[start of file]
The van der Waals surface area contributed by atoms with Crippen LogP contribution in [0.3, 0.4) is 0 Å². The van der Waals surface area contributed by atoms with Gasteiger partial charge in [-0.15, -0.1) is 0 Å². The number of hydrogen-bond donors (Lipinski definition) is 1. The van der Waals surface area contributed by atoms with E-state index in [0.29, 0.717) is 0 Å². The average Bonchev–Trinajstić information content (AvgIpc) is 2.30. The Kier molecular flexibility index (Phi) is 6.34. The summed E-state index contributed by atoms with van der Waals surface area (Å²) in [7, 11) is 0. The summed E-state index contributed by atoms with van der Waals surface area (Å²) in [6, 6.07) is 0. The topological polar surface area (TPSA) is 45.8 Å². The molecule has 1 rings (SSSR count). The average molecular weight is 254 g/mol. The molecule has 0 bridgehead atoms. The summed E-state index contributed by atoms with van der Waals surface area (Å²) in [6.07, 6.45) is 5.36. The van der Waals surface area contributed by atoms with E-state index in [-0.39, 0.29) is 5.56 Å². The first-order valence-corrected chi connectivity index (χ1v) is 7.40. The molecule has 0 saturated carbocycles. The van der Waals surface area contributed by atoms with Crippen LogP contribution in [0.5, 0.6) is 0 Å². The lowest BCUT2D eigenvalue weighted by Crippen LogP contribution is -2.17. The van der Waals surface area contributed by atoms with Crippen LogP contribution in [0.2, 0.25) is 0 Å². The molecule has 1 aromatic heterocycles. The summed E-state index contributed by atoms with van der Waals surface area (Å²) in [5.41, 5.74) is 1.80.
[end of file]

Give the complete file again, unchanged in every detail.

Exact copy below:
The van der Waals surface area contributed by atoms with Crippen LogP contribution in [0.3, 0.4) is 0 Å². The van der Waals surface area contributed by atoms with Gasteiger partial charge in [-0.15, -0.1) is 0 Å². The number of hydrogen-bond donors (Lipinski definition) is 1. The van der Waals surface area contributed by atoms with E-state index in [0.29, 0.717) is 0 Å². The average Bonchev–Trinajstić information content (AvgIpc) is 2.30. The Kier molecular flexibility index (Phi) is 6.34. The summed E-state index contributed by atoms with van der Waals surface area (Å²) in [7, 11) is 0. The summed E-state index contributed by atoms with van der Waals surface area (Å²) in [6, 6.07) is 0. The topological polar surface area (TPSA) is 45.8 Å². The molecule has 1 rings (SSSR count). The average molecular weight is 254 g/mol. The molecule has 0 bridgehead atoms. The summed E-state index contributed by atoms with van der Waals surface area (Å²) in [6.07, 6.45) is 5.36. The van der Waals surface area contributed by atoms with E-state index in [-0.39, 0.29) is 5.56 Å². The first-order valence-corrected chi connectivity index (χ1v) is 7.40. The molecule has 0 saturated carbocycles. The van der Waals surface area contributed by atoms with Crippen LogP contribution in [0.5, 0.6) is 0 Å². The lowest BCUT2D eigenvalue weighted by Crippen LogP contribution is -2.17. The van der Waals surface area contributed by atoms with Crippen LogP contribution in [0.2, 0.25) is 0 Å². The molecule has 1 aromatic heterocycles. The summed E-state index contributed by atoms with van der Waals surface area (Å²) in [5.41, 5.74) is 1.80.